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Jeremy Irons reads the Psalms (audio)

July 23, 2019

If you would like to hear a quite good rendition of the Psalms, the well-known actor Jeremy Irons has audio of his own rendition of the Psalms on his website:

Jeremy Irons Reads The Psalms

This was done in four separate performances on BBC Radio 4, from Good Friday through Easter Monday of this year, and the version being read is the King James Version.  This is very much worth the hearing.


Now available: the next episode of the “Miserable Offenders” podcast on “Knowing God in the Liturgy” by Peter Toon

July 22, 2019

From our friends at The North American Anglican, here is the latest episode of their podcast, Miserable Offenders.  In this episode, Deacon Andrew and Jesse discuss the recent heated debates over the 2019 ACNA Book of Common Prayer and eventually turn back to the Toon text for answers.  If you have been following those debates, this is certainly worth hearing.

Something Different: Three cellos and a piano perform “Largo” from Handel’s Xerxes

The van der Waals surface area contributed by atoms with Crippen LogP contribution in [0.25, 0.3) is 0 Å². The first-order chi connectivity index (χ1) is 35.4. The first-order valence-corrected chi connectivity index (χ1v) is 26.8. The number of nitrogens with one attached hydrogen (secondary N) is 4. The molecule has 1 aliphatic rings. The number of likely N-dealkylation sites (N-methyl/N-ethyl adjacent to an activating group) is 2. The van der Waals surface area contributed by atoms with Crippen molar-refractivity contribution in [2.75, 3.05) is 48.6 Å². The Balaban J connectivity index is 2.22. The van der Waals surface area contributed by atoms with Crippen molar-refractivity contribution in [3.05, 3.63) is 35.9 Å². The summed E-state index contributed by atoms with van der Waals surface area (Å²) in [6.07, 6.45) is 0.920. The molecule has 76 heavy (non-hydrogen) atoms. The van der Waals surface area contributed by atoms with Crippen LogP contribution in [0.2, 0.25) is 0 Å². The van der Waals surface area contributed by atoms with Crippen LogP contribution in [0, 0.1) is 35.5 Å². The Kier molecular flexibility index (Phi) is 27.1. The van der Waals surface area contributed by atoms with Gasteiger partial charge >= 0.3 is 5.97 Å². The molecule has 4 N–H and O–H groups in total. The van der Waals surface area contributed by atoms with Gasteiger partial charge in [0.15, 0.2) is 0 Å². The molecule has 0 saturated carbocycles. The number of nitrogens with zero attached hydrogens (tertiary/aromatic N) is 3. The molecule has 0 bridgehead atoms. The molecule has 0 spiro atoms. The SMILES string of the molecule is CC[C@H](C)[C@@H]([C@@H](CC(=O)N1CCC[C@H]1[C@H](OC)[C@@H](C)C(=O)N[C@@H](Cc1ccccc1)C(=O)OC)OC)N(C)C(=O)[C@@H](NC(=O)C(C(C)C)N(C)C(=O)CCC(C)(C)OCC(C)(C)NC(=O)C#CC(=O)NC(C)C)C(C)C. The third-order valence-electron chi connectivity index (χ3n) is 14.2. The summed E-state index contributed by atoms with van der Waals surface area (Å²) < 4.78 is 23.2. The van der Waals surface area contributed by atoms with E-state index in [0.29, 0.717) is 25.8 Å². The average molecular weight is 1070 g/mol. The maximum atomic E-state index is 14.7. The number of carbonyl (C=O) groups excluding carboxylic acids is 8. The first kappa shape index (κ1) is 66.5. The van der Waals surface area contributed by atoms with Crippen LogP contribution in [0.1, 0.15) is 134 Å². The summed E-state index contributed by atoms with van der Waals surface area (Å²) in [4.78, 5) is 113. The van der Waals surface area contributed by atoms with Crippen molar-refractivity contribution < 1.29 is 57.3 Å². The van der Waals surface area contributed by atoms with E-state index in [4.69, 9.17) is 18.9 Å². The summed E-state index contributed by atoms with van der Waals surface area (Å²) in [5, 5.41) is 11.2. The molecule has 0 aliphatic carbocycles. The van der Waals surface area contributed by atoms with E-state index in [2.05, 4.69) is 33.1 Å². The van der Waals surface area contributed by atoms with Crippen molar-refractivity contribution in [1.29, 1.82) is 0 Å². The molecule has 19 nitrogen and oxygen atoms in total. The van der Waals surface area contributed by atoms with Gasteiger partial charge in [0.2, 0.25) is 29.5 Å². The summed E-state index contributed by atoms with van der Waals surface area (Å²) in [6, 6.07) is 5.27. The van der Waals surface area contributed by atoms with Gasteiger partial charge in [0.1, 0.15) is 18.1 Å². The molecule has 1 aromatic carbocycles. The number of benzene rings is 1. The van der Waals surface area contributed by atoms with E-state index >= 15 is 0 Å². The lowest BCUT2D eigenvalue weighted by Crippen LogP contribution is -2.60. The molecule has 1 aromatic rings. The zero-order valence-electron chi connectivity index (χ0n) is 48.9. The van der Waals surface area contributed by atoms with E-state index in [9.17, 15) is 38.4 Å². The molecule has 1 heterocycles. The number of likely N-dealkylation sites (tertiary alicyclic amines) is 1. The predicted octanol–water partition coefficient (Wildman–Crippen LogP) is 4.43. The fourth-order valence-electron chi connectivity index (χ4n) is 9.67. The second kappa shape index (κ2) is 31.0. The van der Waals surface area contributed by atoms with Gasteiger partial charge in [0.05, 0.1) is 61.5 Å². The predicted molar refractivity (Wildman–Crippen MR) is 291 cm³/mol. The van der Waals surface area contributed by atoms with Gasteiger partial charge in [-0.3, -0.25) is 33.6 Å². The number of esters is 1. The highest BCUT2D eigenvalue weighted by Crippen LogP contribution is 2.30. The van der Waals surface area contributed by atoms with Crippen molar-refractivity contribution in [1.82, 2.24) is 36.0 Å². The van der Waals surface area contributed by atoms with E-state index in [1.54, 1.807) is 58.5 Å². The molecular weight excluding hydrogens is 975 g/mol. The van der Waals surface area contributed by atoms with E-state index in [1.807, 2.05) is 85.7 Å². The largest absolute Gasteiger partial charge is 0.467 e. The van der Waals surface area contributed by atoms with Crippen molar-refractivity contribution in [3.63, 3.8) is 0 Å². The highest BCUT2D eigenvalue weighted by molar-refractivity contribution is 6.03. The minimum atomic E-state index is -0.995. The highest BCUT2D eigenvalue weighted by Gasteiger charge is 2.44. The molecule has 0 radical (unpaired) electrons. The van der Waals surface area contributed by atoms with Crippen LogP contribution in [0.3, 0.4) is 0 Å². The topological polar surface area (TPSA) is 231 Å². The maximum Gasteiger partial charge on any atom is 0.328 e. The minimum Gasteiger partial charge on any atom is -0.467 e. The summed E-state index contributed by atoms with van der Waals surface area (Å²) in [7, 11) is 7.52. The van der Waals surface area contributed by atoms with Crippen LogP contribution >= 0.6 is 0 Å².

July 21, 2019

If you like the “Largo” from Handel’s Xerxes, I think you will like this performance by a very talented quartet.

From The Porcine blog: more thoughts on the 2019 ACNA Book of Common Prayer

July 20, 2019

Readers may recall a post from the author of The Porcine blog titled On Prayers for the Dead: Part 1 of a discussion regarding the 2019 BCP.  If that one got your attention, he now has a post up titled On Optional Liturgy that is Part 2 of that discussion.  He draws quite a contrast between the underlying philosophy of the 1662 BCP and that of the new ACNA BCP, and I would encourage you to go read his post, On Optional Liturgy.

Two additional links regarding BCP versions/revisions

July 18, 2019

In the last few weeks there have certainly been some interesting discussions regarding the new 2019 Book of Common Prayer for the ACNA.  In reading some of these discussions I have come across two links that would be worth considering as possible alternatives to this and other BCPs, or as possible beginnings for traditional language BCP versions: